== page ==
“Moral discord can be cured only by radical and not by superficial remedies. Yet there is one prescription of an economic as distinguished from a moral type which were it tried on a large scale for a generation or two might work such a revolution that China would hardly know itself. If marriages could be invariably postponed until the partners had arrived at mature age, and if on occasion of the marriage of each son the family property were divided so that a conflict of interests were no longer unavoidable, a whole continent of evils would be nipped in the bud.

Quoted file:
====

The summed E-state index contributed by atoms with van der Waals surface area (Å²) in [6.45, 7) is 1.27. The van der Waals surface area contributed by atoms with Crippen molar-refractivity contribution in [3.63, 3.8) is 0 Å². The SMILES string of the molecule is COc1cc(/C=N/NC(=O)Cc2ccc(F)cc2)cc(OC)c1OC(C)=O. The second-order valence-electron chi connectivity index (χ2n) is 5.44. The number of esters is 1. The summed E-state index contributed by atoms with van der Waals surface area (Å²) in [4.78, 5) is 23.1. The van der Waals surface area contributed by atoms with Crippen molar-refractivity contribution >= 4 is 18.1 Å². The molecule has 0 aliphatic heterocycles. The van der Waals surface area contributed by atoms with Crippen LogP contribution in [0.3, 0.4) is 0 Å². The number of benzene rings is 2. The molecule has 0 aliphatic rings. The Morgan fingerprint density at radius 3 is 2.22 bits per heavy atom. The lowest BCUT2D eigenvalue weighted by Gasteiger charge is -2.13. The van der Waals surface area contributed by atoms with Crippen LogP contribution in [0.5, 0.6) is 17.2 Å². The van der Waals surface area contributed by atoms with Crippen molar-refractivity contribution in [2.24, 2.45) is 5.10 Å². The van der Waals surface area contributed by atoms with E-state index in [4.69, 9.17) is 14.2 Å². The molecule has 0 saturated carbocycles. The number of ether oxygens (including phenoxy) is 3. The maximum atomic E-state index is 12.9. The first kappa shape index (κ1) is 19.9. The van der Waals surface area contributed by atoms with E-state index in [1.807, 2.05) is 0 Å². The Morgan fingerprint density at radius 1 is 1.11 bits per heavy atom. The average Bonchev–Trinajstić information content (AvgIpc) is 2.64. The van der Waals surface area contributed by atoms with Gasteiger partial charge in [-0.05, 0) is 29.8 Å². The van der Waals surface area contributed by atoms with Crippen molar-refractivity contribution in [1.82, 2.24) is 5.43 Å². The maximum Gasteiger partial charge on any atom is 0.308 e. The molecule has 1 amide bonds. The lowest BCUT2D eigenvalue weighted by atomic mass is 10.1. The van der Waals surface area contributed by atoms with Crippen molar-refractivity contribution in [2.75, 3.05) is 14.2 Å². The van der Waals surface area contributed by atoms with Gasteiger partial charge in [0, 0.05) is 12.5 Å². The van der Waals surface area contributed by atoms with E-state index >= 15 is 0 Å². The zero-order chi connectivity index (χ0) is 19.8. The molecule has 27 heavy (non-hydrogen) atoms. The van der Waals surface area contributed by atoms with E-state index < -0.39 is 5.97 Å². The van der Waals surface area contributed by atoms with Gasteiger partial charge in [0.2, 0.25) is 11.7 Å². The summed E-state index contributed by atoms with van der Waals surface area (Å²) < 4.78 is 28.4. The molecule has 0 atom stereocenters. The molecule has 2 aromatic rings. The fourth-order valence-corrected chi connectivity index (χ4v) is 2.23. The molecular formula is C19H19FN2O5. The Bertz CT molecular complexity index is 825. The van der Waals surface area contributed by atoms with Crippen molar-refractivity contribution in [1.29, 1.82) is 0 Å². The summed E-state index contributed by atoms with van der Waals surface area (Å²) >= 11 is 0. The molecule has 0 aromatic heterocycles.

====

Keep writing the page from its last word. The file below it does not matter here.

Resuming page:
“At the inquiry held in marine courts as to the reasons for the wreck of great steamers with all their passengers and cargo, in the Formosan Channel, it is often shown that the vessel was acted upon by a powerful but hidden current which made ruin inevitable. The hereditary habits of the Chinese in the agglomeration of large numbers of individuals under one head constitute a drift toward disunity and disintegration. We firmly believe that the strain upon the temper and the disposition incident to the mechanical collocation of so many human beings in one compound-family on the Chinese plan is one which no society in the world could endure, because it is more than human nature can bear. It is certain that the resultant evils are inevitable, insufferable, and by any means at the command of the Chinese incurable.

Daughter-in-Law Suicides in 19th Century China